I consider French Lick, Ind., one of my favorite respites.
It sits alone, directly connected to the rest of the Hoosier State, the Midwest and the country by scenic highways and backroads that quite literally cut through farmland. Larry Bird's hometown and connecting West Baden Springs offer two different historic, luxurious experiences whose roots go back to the early 20th century.
When I go to French Lick, it's an escape from everything. It's a chance to let the world pass you by a bit. With fine dining, great golf, a fun casino and a small-but-engaging downtown, it's just what I need.
Among French Lick's great amenities are two championship golf courses in the Donald Ross Course -- which hosted the 1924 PGA Championship and is current host of the Symetra Tour's Donald Ross Classic -- and the Pete Dye Course -- which, sitting on the second-highest point in the state, has hosted the Senior PGA Championship, the Senior LPGA Championship and the Big Ten Championships.
While the Ross and Dye jockey for favor among the thousands of golfers who go to French Lick each year, there's a third course at the resort that fewer visitors notice. The Valley Links at French Lick was commissioned by then-resort owner Tom Taggart and designed by Tom Bendlow in 1907, opening as the resort's 18-hole championship course. When the resort was purchased by the Cook Group, it was shortened to nine holes through a redesign in partnership with US Kids Golf, with the stated goal of making the Valley Links a family friendly course.
The landing areas off the tee are more generous than the Dye, and the green complexes aren't nearly as vexing as the Ross. Situated closest to the French Lick Resort property, the Valley is the flatest of the three courses, making it an easy walk for an emergency nine. When my GolfTripX colleagues experienced the Valley Links back in May 2021, they found it to be their favorite of the three courses because of the low-stress, laid-back nature of the surroundings.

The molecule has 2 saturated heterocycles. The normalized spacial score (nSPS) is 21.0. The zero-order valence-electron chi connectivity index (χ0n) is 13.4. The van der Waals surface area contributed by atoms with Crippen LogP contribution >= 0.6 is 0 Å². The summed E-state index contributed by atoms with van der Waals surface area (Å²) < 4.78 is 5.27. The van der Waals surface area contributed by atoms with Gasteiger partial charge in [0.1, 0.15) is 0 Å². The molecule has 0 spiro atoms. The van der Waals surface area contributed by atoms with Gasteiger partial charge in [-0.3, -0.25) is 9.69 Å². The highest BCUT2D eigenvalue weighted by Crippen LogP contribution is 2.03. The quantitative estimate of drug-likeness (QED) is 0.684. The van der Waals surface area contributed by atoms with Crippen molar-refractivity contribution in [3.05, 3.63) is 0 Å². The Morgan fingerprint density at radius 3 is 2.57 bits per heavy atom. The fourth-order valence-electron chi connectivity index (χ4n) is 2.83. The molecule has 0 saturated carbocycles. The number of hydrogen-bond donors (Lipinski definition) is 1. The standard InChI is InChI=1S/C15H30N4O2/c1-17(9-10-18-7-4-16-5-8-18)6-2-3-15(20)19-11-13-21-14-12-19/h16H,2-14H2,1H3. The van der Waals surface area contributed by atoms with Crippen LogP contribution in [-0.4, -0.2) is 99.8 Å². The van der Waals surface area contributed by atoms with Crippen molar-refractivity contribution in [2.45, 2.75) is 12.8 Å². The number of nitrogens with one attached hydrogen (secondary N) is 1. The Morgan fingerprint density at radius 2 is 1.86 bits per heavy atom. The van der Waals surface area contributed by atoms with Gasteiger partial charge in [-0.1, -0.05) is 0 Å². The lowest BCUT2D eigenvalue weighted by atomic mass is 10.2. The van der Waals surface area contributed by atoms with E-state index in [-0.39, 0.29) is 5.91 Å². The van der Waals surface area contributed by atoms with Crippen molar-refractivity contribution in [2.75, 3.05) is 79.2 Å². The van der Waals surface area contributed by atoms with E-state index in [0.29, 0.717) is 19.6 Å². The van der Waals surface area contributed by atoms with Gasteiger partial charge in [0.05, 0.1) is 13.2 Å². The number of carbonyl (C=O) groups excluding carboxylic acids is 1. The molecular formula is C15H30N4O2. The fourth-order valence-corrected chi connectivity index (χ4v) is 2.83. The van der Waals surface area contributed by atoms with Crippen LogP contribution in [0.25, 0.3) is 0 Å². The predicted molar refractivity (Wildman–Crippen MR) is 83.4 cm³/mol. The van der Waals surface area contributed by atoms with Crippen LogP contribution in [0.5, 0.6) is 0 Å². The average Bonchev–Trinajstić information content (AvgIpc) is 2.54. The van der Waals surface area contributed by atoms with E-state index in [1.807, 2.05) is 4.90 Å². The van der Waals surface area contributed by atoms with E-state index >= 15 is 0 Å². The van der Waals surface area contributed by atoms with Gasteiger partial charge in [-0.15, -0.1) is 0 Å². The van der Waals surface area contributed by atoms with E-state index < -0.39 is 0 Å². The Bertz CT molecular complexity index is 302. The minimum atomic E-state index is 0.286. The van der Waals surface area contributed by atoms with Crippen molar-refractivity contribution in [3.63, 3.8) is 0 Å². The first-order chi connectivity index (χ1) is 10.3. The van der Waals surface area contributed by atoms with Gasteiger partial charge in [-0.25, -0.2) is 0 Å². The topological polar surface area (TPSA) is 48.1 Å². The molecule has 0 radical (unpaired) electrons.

With the broader COVID-19 comeback in full swing and golfers traveling again in larger numbers, the Valley Links has seen more golfers than in long memory. (Footgolfers, too, are paying $15 to get in their kicks.) The course is in great shape, and more players are discovering the Valley can be a good change of pace from the more challenging championship courses at the resort.
That's all to say: The Valley Links was once an 18-hole course, and now is the time for it to be once again.
French Lick Resort owns vast swaths of land in the areas surrounding the resort, golf courses and other amenities. One of those large parcels is atop a hill behind the resort pool. It rolls like the ground on which the Dye and Ross courses sit, and enough trees have been cleared that a golfer standing on the property as-is could easily see playing corridors for nine new holes. This parcel could roll down into the Valley Links, connecting the two courses to create a third, 18-hole course.
An increasing number of the leading golf-centric resorts in the country have created at least one course with an eye toward fun. The fairways are wider or the holes are shorter, or it's a short course. A new, full-sized Valley Links could be the course where players go to start their trip, easing them into their time in French Lick. The Valley Links could be a confidence-building round to get things going or a day-ending round that is softer on the ego than the Ross or Dye.
The existing range at the Valley Links could be refurbished to feature flood lights, speakers and a bar-like atmosphere for golfers and non-golfers alike, making it a revenue-generating outpost day and night. With two sets of US Kids Golf-approved kids tees, families can still have a great afternoon of golf, too -- maybe even help kids catch the golf bug early.
Most importantly, a third course can offer a value option to golfers that can't pay for more than a round at the Dye Course. If offered at a price point under $100, a reinvigorated Valley Links could be an anchor that attracts new customers and can space out bookings.
Ultimately, the golfer benefits with more variety and a course that works well for buddy trips, families and everyday guests who would love a round in a bucolic setting.